The strong pull of the Big Five cities, compared to the inconsequential effect of the country’s secondary cities, illustrates the former’s importance in Canada’s future. But ultimately the most important markets for each of Canada’s cities, in terms of the ebb and flow of citizens, are their own hinterlands.

Amazon’s annual list: Canada’s 20 most romantic cities, or its dullest ones?

To garner some publicity ahead of Valentine’s Day, Amazon produced last week its annual list of Canada’s 20 most romantic cities. As in past years, it included some odd picks. Cities like Montreal and Quebec City, known for their character and nightlife, were completely excluded from the list. Yet cities like Grande Prairie, Alta. and Burlington, Ont. — cities which even some locals might hesitate to describe as “romantic” — made the cut.

What gives? There’s a good chance that Amazon’s own methodology inadvertently results in a list of Canada’s dullest cities instead of its most romantic ones. As the online retailer described in its news release, the rankings are based on Amazon’s per capita “sales of romance novels (both print and Kindle editions), romantic comedies, relationship books, jewelry and sexual wellness products.”

Naturally, this would tend to produce a skew toward places where these things are not easily available in the community and must instead be shipped in.

So, if Abbotsford and Grande Prairie aren’t exactly Paris in the Spring, where might love be in the air in Canada? “Romance” is difficult to quantify, and a city’s romance factor can vary greatly between the inner city and the suburbs, so just for fun, let’s have a look at one basic metric: the percentage of the population age 15 and over who are available — that is, single (and not living common-law), separated, divorced or widowed.

Since 43 percent of Canadians aged 15 or older are “available”, one would expect that the areas where this percentage is far higher must have some sort of special appeal — to be the places where love, or at least sex, are in the air.

Fortunately, Statistics Canada allows us to focus on specific neighbourhoods now that they provide demographic statistics by Forward Sortation Area (FSA) — better known to most Canadians as the first three characters of our postal codes.

With that data available, which of Canada’s urban neighbourhoods have the highest concentrations of available people? A Top 10 list, with a few hard-to-explain surprises of its own:

1. Montreal, Que. H2X (Place-des-Arts/Ville Marie): This neighbourhood on the northeast side of downtown Montreal can claim to be the Singles Capital of Canada. Not only are 70 percent of its residents neither married nor in a common-law relationship, it’s one of those rare neighbourhoods in which the majority — 57 percent — are single. Credit at least in part a large university population, with McGill University and UQAM being in close proximity.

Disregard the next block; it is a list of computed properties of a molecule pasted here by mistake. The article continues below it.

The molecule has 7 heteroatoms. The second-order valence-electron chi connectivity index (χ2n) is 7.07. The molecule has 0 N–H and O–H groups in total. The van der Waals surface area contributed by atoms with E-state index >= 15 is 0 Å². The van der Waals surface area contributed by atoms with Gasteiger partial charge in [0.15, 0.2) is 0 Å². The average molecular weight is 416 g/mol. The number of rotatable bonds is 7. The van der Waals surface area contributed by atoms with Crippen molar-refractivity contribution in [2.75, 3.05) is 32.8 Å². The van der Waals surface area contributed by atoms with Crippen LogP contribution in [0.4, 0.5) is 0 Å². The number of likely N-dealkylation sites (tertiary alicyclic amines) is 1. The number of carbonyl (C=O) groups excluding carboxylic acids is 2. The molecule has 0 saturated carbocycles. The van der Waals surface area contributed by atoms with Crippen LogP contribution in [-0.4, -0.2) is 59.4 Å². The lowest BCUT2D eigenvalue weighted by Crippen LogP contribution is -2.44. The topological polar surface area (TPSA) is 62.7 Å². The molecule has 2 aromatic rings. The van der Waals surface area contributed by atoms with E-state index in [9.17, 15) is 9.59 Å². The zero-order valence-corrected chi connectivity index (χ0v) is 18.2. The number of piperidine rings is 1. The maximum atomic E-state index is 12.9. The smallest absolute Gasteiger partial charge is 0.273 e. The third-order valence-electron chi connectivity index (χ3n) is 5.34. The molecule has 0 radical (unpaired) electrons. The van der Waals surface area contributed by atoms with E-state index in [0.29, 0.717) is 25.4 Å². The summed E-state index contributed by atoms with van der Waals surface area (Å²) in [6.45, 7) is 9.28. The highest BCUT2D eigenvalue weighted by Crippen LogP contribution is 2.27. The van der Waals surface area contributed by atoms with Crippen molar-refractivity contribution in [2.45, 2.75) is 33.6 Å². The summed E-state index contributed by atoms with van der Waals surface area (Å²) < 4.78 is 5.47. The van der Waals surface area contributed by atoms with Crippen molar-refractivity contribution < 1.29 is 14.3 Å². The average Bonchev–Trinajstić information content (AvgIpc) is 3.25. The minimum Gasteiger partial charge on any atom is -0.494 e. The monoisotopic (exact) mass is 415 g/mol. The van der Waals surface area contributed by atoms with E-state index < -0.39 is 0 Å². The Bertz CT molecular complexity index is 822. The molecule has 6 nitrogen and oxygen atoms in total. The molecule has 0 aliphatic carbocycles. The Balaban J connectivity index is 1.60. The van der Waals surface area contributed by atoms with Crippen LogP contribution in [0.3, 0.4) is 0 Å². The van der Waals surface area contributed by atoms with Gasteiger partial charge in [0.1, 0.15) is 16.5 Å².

2. Vancouver, B.C. V6A (Downtown Eastside [!]/Strathcona): A questionable #2, admittedly. While Vancouver’s Downtown Eastside (often abbreviated “DTES”) is somewhat notorious for being one of Canada’s most troubled neighbourhoods, at least the area can claim to have lots of available people, as 70 percent of residents were neither married nor living common-law as of the 2011 census.  Perhaps there’s a Skid Row effect at play here? Nevertheless, between the mountains and the sea, the City of Vancouver is at least a stronger contender than some of Amazon’s picks for “most romantic” status.

3. Saint John, N.B. E2L (City Centre): I’m not too familiar with foggy Saint John, N.B., but for whatever reason, the inner city has a disproportionately high concentration of available people, given that 68 percent are neither married nor living common-law, and nearly one-half are single. The city has become a popular cruise ship stop, so it must have something going for it.

4. Ottawa, Ont. K2P (Centretown/Golden Triangle): The nation’s capital attracts a lot of young people who work long hours for low pay as political staff. So, perhaps it should be no surprise that inner-city Ottawa, within walking distance of Parliament, has one of the nation’s highest densities of available people. Not only are two-thirds (68%) neither married nor in a common-law relationship, but the majority (53%) are single.

5. London, Ont. N6B (City Centre-Woodfield, south/east of Downtown): Another surprise. Unlike its British namesake, London, Ont. has a reputation for being rather dull. But it’s a university town, and that’s perhaps why its inner city has a disproportionately high number of available people (68%) and particularly of singles (48%). This particular area also has a number of high-rises, which in themselves tend to have higher concentrations of single, separated, divorced or widowed households than do neighbourhoods full of detached homes.